“With secondary spends like consumer durables and services like painting and moving, you get a staggeringly high number of services depending on it,” he says. “Also, from the government’s standpoint, there are things like land transfer taxes that generate a lot of revenue. The rising price of oil, he adds, should also not be underestimated. “Fifty to 60% increases at the pump changes an entire household budget,” he says.

The Economy Is Still at Capacity

Robert Hogue, Senior Economist at RBC, is firmly in the “no recession” camp for now, though he says the outlook isn’t entirely certain, even though the economy continues to run at capacity. “The Canadian economy will weaken but our base case is it will not fall into a recession, although it could come close at the end of next year. We have growth slowing quite substantially by the second half of 2023,” he tells STOREYS.

Unemployment continues to be at record lows, coming in at 5.1% in May. As well, most business sectors have rebounded as the economy has re-opened following the pandemic. But, troubling signs can’t be overlooked.

“If you listen to the Bank of Canada, we’re in an excess-demand situation. In this part of the cycle, it becomes much more difficult for the Canadian economy to grow because we’re running out of inputs and factors of production for additional excess, so the economy would slow down,” Hogue adds.

RBC maintains the stance that it expects the BoC will aim for an Overnight Lending Rate range of 2 – 3% — what is considered “neutral” — but leaves the door open for it to exceed that should the inflation beast not respond to its hiking efforts thus far. At that point, a recession could indeed become a realistic expectation.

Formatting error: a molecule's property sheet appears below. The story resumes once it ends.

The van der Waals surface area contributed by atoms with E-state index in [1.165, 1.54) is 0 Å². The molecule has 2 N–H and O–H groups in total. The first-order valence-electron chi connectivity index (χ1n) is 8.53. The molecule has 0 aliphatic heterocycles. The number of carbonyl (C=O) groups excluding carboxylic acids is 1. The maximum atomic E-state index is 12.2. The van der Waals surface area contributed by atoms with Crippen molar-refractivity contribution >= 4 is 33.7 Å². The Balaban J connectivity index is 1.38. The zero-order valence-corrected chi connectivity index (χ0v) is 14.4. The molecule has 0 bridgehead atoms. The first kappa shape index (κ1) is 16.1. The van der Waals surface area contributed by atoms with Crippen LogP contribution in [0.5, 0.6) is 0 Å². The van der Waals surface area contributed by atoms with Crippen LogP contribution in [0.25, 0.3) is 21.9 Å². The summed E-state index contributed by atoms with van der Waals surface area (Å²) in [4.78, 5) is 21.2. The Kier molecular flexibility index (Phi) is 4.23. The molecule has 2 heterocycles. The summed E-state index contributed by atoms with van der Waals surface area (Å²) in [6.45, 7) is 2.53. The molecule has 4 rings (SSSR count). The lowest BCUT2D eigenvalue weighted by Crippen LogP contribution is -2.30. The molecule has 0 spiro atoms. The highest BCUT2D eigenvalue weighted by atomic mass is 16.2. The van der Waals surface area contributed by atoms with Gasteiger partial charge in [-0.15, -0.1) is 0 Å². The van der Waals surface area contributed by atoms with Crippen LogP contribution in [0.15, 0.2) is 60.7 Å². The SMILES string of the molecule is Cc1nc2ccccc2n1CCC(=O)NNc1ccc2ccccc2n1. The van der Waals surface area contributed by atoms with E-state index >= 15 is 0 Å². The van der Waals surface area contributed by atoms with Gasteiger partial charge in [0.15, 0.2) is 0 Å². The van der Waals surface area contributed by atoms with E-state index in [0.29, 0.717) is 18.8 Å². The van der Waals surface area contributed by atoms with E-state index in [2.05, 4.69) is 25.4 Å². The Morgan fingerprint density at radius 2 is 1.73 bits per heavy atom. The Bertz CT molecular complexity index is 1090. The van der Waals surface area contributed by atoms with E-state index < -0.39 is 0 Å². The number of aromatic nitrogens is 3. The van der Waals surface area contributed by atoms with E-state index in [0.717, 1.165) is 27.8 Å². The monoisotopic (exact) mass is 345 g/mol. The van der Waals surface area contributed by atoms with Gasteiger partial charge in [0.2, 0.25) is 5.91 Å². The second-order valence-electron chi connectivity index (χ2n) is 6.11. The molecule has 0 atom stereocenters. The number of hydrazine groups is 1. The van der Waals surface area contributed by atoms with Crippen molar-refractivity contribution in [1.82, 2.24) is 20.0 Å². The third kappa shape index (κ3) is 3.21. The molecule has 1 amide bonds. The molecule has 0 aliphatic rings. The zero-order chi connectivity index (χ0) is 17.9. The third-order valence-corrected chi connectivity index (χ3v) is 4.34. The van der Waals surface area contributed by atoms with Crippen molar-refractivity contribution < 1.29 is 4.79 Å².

“If longer term inflation expectations start to drift higher in a material way, the Bank of Canada may well go above the neutral range, such that it would really start to slam the brakes on the economy and then a recession scenario gains significant probability,” Hogue said.

“Our view, and I suspect it’s the consensus view, is the terminal point, or where the interest rate lands, will be in the neutral range of between 2-3%, so by neutral it’s not at level that will really put the brakes on the economy. It will just remove the foot from the accelerator.”

After growing by 3% year over year in Q1, Canada’s economy was slated for 6% growth in Q2 before slowing down through the second half of the year, Hogue added.

“We have the cooling going all the way to about the middle of 2023, so we probably have a year to go,” Hogue said. “Now this will calm down one major engine of growth that contributed to the recovery since 2020, so this will end up in a calmer market with prices coming down and, to a certain extent, it will contribute to the slowing.”

Interest Rates Are Still Historically Low

While Laird expects consumers will tighten their belts on spending, the highly-sought “soft landing” remains within reach.

“Rates aren’t that high, they’re coming off historic lows, so they feel high. The feeling is part of it, and them feeling high will slow down consumer spending behavior,” he said. “But there are indicators we could land softly, and one is the amount of savings that have been accumulated by households across the country. We’ve saved a lot of money over the last two years as a country, so that should soften the impact of rising rates.”